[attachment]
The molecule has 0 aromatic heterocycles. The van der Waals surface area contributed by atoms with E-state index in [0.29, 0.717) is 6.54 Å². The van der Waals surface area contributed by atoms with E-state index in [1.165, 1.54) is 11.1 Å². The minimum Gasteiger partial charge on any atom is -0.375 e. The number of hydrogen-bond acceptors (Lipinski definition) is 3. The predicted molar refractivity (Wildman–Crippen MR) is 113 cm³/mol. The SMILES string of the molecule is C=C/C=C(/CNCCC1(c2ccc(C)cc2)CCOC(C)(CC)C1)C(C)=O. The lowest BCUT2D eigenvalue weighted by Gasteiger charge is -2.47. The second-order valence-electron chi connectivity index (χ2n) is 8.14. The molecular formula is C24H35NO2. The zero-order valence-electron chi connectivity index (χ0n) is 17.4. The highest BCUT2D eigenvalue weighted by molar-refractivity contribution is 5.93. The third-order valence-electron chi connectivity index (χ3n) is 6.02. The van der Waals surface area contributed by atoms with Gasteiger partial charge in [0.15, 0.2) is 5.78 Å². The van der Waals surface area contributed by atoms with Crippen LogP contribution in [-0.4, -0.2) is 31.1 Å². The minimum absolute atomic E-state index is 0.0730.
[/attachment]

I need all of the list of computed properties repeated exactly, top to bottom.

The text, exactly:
The molecule has 0 aromatic heterocycles. The van der Waals surface area contributed by atoms with E-state index in [0.29, 0.717) is 6.54 Å². The van der Waals surface area contributed by atoms with E-state index in [1.165, 1.54) is 11.1 Å². The minimum Gasteiger partial charge on any atom is -0.375 e. The number of hydrogen-bond acceptors (Lipinski definition) is 3. The predicted molar refractivity (Wildman–Crippen MR) is 113 cm³/mol. The SMILES string of the molecule is C=C/C=C(/CNCCC1(c2ccc(C)cc2)CCOC(C)(CC)C1)C(C)=O. The lowest BCUT2D eigenvalue weighted by Gasteiger charge is -2.47. The second-order valence-electron chi connectivity index (χ2n) is 8.14. The molecular formula is C24H35NO2. The zero-order valence-electron chi connectivity index (χ0n) is 17.4. The highest BCUT2D eigenvalue weighted by molar-refractivity contribution is 5.93. The third-order valence-electron chi connectivity index (χ3n) is 6.02. The van der Waals surface area contributed by atoms with Gasteiger partial charge in [0.15, 0.2) is 5.78 Å². The van der Waals surface area contributed by atoms with Crippen LogP contribution in [-0.4, -0.2) is 31.1 Å². The minimum absolute atomic E-state index is 0.0730.